When Stripping Floors Is Like Putting Lipstick on A Pig

Wendy’s Blog

See how we make old and new floors look better with stripping and waxing!

Although clearly the refinishing makes a world of difference for both old and newer floors, they will both look their absolute possible best when we are done!

Recently we were again hired to strip and wax some floors at a Navy Yard facility, whose task is to oversee and maintain what is called the “mothball” fleet. These are retired naval ships that lie in waiting to either be scrapped, sold or reserviced. I guess part of the recommissioning fleet, their fate is indeterminable.

So this company, not military, but must work closely with their naval counterparts, has to keep the vessels shipshape, following orders as if they were commissioned, both on board and stateside. To elaborate, they must keep the vessels clean, the components up to date, and as near ready for orders as is possible. In other words, they know what “clean” and “ready for orders” means. . .

To carry it a step further, their own facilities need to pass inspection just like a naval inspection, standing in a line where the officers walk the line inspecting the enlisted. Things must be “Ship Shape” for sure.

Our contact, with a propensity to see a clean floor came upon us (online) and hailed us last fall to see if we were worth our salt. So, after a walk nearly “on the docks” (well just about, since the building sits right next to the bulkhead, where No 545 ship towers

Navy Yard Office Bldg stripped and rewaxed
See the not so “tiny” office next to Navy Ship No 545- that’s where we refinished the VCT floors

next to and wildly overhead.)

We saw the first of the projects at hand. Round 1 would be to refinish the commercial VCT floors in their local headquarters, some corporate space, and some work areas in their storage warehouse at their location at the Navy Yard.

Clearly impressed with our workmanship on line, Paul was optimistic we would bring our work to bare and get his floors up to snuff and ready to pass inspection. With a combination of old floors and newer, he was hoping to improve the floor appearance without having to shake down and watch every blasted second who’s doing the work, watching them like a hawk the entire time. And knowing our crew, we certainly were up to the challenge and knew we would and could deliver!

Liking what Paul saw online, he was even more optimistic after meeting and speaking with us.

With a chance to impart what we bring to bare for the job, we conveyed that our over 125 years combined experience, and our “kick tail and take names” assault, it would be all business and results would be delivered. And with state of the art technology unavailable to most seasoned floor teams, Chris and I were confident that having this system on board was a double offensive and would get the job done. So after that initial meeting Paul was pleased and we shook hands.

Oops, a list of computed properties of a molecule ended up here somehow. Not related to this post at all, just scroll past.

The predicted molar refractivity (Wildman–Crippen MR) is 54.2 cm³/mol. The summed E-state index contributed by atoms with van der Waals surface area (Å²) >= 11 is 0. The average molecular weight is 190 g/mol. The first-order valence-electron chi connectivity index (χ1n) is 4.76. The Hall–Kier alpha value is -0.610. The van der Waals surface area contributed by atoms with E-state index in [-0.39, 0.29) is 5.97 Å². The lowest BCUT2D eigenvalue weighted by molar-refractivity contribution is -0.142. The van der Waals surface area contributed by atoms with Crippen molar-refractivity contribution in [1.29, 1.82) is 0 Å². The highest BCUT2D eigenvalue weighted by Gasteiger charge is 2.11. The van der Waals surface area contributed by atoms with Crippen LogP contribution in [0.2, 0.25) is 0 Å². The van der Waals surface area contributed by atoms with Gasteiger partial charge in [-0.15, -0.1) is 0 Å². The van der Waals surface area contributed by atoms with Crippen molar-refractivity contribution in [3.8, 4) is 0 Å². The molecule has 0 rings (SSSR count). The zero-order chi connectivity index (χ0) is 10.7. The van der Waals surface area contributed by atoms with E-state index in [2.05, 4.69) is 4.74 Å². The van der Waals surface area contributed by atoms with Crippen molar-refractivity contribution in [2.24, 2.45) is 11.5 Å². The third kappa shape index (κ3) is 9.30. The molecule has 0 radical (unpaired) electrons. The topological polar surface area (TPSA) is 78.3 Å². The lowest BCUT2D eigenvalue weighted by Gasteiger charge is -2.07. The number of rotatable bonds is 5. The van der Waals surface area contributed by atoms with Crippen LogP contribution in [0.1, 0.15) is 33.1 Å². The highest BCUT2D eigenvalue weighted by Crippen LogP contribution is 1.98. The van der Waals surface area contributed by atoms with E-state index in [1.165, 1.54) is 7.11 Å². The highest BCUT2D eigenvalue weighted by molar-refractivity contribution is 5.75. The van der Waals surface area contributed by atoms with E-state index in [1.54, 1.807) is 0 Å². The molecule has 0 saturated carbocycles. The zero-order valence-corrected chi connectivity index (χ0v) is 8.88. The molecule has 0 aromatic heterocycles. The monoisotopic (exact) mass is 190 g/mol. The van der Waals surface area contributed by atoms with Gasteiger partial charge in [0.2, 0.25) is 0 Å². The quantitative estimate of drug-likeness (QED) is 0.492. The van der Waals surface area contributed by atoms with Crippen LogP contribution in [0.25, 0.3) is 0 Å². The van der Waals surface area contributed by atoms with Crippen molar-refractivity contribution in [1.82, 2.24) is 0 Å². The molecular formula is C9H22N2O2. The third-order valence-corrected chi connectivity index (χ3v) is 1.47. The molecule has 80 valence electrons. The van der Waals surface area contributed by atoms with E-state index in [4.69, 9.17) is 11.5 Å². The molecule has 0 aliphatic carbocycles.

Now as we looked at the floors at hand, we saw they were a combination of old and new, which was no big deal. And we also noticed that the walls were concrete, and there is no cove base where the floor and walls meet. We explained it would be better to maintain the floors if there was cove base because it would serve as a buffer between the two. Paul concurred, but admitted with frustration that they had been hailing for that for years, and that the Navy would have no parts.

With that as a limitation, Paul went on to point out his pet peeve—”hair in the wax” irritating him so like an officer failing a military uniform inspection for the same offense. Reacting to his irritation Chris explained that the concrete, more apt to hold foreign debris is a contributing reason. Noting this was “the thing” that would get under his collar, we had to take precaution to minimize or eliminate the annoyance.

It was “D-Day,” and team Sparkle was truly “all hands on deck!”

Fast forward to Day 1- we arrived at the precise time, and our crew wasted no time getting set up. Paul watched us like we were in a Naval assault theater, and was instantly impressed. These guys wasted no time. Starting from the furthest to the closest we knocked out each of the isolated areas, both the more corporate areas including the lunch room, the bath rooms, the hallways and the warehouse offices. Beyond being impressed, Paul was blown away.

Having a couple of questions, one of them being how did we retain such a skilled and dedicated team, Paul took a keen interest at watching our execution, like a well oiled machine. Holding the retention question a secret, we explained having them on board, our equipment and our supplies gives us great confidence most others lack. Actually not full time staff, they do rally up for a floor challenge when needed, and motivated somewhat they enjoy delivering that “wow factor!” Appreciative and complimenting at what he saw, Paul quickly discussed scheduling future projects, the next one being the “trailers.” And secondarily, Paul asked about a schedule rotation for the current and future projects.

Chris concurred as he always does, the schedule frequency is dependent upon a few factors. First is the foot traffic the facility experiences, and secondly is the daily care practices of the regular staff. He surmised that an every 2-3 month rotation would be a target, and this first go-around would be a test to answer the question. If proper technique were utilized we could lengthen the re-visits for the “specialized floor” care, so it would be left as “TBD.”